Now, clearly the kind of futile efforts described above are based on self-love, not on love for Christ. If you decide to fight sin in this way, why are you fighting it? Because it troubles you, it has taken away your peace, it fills your heart with sorrow, and trouble, and fear; you have no rest because of it. Yes; but, friend, haven't you been neglectful and careless regarding other sins that don't bother you in the same way? These are no less sins and evils than the ones that make you groan. Jesus Christ bled for them also. Why don't you fight them also?

If you hated sin as sin, and hated every evil way, you would care about everything that grieves and troubles the Spirit of God, just as much as you care about the sin that particularly grieves and troubles your own soul. Clearly you are fighting against sin merely because of the discomfort it causes you. If your conscience would settle down and be quiet about it, you wouldn't bother fighting that sin anymore. If it didn't trouble you, you wouldn't trouble it.

Now, can you really believe that God will support such hypocritical endeavors, — that his Spirit will approve of the treachery and falsehood of your spirit? Do you think he'll let you off the hook about the sins that bother you, if you'll only use that liberty to freely pursue other sins which don't bother you -- sins that grieve Him just as much as the other ones do? No! God says, “If this man were to get free from this sin that bothers him, I would never hear from him again; let him wrestle with this, or he will be lost.”
(Paraphrased, emphasis added.)

I hope you read that and really thought about it. If this is the condition of your own soul, please pray hard about it. Ask God to open your eyes to the evilness of sin as He sees it...all sins, not just the ones that particularly trouble your conscience. Ask Him to forgive your lack of love for Him, your love for the sins that don't bother you, and the self-centeredness of your religion. Pray that all of your sins would bother you, and that God would grant you repentance (in other words, that He would give you a new heart that values Christ more than it values anything else, including sin). Pray for a love for Christ that longs to be close to Him and hates the thought of offending Him. Pray to be cleansed not just from particular evils, but from the sinful direction of your soul that does not love Christ above all else.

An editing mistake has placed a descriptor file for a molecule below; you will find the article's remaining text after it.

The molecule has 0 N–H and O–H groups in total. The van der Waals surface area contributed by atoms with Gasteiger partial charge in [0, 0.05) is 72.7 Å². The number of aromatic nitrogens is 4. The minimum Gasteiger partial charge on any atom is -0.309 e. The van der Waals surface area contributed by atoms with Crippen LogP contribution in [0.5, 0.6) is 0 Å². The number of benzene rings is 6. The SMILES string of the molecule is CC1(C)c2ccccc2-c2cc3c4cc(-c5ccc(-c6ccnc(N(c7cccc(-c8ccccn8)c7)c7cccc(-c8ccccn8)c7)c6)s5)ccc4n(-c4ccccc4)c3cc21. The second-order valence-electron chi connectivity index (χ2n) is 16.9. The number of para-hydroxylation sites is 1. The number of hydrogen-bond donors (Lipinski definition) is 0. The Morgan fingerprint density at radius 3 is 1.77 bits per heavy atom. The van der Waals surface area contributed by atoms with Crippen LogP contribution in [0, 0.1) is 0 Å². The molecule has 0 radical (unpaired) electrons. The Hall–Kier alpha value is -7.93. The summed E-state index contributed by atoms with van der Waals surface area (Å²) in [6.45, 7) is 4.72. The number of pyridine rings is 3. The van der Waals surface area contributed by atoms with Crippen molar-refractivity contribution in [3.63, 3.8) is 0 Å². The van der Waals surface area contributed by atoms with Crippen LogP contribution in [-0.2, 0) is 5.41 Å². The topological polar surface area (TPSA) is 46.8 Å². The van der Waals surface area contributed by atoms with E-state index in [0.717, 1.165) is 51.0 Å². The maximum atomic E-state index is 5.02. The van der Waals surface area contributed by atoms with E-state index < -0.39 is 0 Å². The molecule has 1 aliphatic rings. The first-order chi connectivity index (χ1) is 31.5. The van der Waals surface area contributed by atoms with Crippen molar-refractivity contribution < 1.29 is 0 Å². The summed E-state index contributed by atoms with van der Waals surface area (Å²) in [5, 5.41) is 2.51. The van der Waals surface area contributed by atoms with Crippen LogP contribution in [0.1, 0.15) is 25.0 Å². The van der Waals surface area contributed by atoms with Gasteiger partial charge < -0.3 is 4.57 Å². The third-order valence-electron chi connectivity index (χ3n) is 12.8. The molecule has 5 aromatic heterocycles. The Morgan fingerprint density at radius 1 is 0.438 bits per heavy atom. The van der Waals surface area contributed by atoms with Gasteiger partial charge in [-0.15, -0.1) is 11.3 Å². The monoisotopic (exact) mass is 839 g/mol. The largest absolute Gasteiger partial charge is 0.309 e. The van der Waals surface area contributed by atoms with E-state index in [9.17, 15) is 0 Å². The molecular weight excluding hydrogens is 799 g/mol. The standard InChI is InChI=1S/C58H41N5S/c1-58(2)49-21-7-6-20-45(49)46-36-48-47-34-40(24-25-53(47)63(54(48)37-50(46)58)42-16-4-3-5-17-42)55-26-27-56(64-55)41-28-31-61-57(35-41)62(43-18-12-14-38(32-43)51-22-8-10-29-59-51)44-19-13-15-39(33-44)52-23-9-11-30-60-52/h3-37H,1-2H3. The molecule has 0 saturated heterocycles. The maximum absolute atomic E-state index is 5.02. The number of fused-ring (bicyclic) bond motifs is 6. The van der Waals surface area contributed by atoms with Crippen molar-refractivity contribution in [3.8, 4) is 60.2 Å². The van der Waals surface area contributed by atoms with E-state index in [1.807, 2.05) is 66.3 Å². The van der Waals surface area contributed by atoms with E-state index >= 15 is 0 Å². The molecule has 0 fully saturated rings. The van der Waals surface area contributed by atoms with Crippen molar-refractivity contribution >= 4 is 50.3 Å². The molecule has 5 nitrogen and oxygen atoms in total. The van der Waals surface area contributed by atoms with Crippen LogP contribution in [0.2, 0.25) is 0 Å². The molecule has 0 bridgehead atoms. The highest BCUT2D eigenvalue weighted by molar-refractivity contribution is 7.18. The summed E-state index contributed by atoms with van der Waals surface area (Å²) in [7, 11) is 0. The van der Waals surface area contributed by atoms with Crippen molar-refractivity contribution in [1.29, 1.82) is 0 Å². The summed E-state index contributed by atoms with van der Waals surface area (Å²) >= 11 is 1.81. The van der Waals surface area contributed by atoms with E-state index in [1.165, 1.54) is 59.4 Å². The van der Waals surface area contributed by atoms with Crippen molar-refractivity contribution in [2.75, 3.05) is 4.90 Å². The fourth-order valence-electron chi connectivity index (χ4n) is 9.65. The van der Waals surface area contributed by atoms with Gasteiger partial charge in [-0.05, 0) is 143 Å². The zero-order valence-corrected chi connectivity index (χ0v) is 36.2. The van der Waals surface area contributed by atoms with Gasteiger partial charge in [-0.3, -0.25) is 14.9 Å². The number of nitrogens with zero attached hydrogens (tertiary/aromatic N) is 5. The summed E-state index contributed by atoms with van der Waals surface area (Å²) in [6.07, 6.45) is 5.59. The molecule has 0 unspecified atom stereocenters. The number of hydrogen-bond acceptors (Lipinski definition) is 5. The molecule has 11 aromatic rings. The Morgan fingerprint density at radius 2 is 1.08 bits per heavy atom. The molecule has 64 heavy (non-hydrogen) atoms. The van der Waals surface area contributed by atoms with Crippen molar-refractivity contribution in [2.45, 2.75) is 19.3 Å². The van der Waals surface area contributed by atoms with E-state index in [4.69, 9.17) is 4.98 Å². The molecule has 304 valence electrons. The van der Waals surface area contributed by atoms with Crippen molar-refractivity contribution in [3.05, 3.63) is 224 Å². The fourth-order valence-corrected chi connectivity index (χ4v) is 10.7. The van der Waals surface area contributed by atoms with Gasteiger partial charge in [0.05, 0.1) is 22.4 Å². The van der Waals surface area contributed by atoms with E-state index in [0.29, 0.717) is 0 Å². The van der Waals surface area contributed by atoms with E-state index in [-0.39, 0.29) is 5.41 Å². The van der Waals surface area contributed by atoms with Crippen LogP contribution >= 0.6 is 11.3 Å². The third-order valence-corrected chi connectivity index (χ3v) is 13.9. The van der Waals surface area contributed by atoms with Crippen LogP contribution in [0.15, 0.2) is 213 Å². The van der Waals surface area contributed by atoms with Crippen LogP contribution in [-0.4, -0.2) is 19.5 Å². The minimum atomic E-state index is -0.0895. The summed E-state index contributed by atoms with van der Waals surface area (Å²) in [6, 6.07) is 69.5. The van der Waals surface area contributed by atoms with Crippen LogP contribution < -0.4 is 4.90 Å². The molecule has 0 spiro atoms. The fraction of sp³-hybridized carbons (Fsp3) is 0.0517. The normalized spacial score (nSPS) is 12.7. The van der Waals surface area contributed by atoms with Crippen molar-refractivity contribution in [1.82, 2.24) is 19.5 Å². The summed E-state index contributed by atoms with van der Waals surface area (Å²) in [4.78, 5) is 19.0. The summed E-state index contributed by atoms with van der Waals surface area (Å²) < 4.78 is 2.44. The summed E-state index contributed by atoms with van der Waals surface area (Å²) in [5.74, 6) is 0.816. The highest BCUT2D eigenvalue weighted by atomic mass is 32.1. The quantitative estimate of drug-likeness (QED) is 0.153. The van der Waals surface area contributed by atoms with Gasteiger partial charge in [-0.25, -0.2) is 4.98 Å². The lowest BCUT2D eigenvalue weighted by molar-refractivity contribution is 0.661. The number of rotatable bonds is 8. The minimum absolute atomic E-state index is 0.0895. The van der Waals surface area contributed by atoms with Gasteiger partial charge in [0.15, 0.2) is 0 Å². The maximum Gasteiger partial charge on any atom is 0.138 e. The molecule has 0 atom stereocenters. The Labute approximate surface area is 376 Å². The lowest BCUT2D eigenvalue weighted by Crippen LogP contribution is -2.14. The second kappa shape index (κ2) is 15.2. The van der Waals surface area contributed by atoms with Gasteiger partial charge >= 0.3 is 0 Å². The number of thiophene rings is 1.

For some of you this will be your first true prayer for salvation, regardless of what other prayers you may have prayed. Salvation is not mere mental assent to doctrines that every demon knows to be true. Salvation cannot be less than the reorienting of the soul to center on Christ. It may be other things along with that, but it cannot be less than that.

God loves prayers like that. He delights to answer them. He wants nothing more than to see His Son loved, cherished, and adored as He deserves to be. And to the soul who approaches him in this way, He will give forgiveness. He will give Himself. And in Him you will find far more than you have been searching for.

Love. Joy. Peace. Cleansing. Freedom. A home in Heaven awaiting all those who trust that the Son is their very Life.

I pray that you trust Him this way.

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1 comment:

Jennifer said...

Praising the LORD for salvation, cleansing, and victory in Jesus through grace and the strength He gives us to overcome!

Daniel and I were just last night on the way home from prayer meeting discussing this very issue.

For all, saved or lost, each step of disobedience to God / His Word is easier to take and takes us further and further away from Him ... from even desiring reconciliation. The Christian -- the true child of God by faith-filled repentance -- will receive correction. Ever had one of those divine spankings? I have! And I THANK GOD for His loving correction.

But JOY! Each step of obedience taken by a child of God is blessed of Father, making it easier to take that next step of faith. We trust, obey, are blessed of God, and have strength to trust, obey.... *_*